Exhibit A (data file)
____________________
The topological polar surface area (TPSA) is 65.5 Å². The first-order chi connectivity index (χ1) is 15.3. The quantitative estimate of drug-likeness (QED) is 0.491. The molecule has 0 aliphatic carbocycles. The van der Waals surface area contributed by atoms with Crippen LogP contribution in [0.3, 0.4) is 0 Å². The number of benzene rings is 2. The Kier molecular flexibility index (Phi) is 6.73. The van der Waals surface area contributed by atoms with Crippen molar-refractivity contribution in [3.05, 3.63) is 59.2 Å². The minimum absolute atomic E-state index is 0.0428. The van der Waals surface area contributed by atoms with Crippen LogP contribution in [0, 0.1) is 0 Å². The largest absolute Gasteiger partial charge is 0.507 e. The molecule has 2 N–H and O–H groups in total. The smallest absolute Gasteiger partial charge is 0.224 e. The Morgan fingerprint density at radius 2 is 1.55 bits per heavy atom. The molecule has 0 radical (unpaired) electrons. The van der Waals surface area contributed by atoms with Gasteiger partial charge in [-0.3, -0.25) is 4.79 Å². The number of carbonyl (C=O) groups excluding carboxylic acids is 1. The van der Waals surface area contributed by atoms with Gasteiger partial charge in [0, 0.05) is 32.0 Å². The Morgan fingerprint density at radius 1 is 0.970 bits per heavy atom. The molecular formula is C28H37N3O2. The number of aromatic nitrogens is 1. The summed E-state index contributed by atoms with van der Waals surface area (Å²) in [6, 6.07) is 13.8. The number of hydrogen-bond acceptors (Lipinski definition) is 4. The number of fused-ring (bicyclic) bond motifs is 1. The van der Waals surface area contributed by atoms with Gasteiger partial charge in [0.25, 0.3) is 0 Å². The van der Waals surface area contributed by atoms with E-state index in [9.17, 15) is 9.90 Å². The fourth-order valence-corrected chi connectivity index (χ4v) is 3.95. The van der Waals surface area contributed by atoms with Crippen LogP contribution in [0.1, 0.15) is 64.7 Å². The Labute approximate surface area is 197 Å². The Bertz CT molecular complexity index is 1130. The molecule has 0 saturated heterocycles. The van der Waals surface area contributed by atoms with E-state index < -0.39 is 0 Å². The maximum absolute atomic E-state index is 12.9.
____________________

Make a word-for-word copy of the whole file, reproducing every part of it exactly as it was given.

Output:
The topological polar surface area (TPSA) is 65.5 Å². The first-order chi connectivity index (χ1) is 15.3. The quantitative estimate of drug-likeness (QED) is 0.491. The molecule has 0 aliphatic carbocycles. The van der Waals surface area contributed by atoms with Crippen LogP contribution in [0.3, 0.4) is 0 Å². The number of benzene rings is 2. The Kier molecular flexibility index (Phi) is 6.73. The van der Waals surface area contributed by atoms with Crippen molar-refractivity contribution in [3.05, 3.63) is 59.2 Å². The minimum absolute atomic E-state index is 0.0428. The van der Waals surface area contributed by atoms with Crippen LogP contribution in [0, 0.1) is 0 Å². The largest absolute Gasteiger partial charge is 0.507 e. The molecule has 2 N–H and O–H groups in total. The smallest absolute Gasteiger partial charge is 0.224 e. The Morgan fingerprint density at radius 2 is 1.55 bits per heavy atom. The molecule has 0 radical (unpaired) electrons. The van der Waals surface area contributed by atoms with Gasteiger partial charge in [-0.3, -0.25) is 4.79 Å². The number of carbonyl (C=O) groups excluding carboxylic acids is 1. The van der Waals surface area contributed by atoms with Gasteiger partial charge in [0, 0.05) is 32.0 Å². The Morgan fingerprint density at radius 1 is 0.970 bits per heavy atom. The molecular formula is C28H37N3O2. The number of aromatic nitrogens is 1. The summed E-state index contributed by atoms with van der Waals surface area (Å²) in [6, 6.07) is 13.8. The number of hydrogen-bond acceptors (Lipinski definition) is 4. The number of fused-ring (bicyclic) bond motifs is 1. The van der Waals surface area contributed by atoms with Gasteiger partial charge in [0.25, 0.3) is 0 Å². The van der Waals surface area contributed by atoms with E-state index in [9.17, 15) is 9.90 Å². The fourth-order valence-corrected chi connectivity index (χ4v) is 3.95. The van der Waals surface area contributed by atoms with Crippen LogP contribution in [0.1, 0.15) is 64.7 Å². The Labute approximate surface area is 197 Å². The Bertz CT molecular complexity index is 1130. The molecule has 0 saturated heterocycles. The van der Waals surface area contributed by atoms with E-state index < -0.39 is 0 Å². The maximum absolute atomic E-state index is 12.9.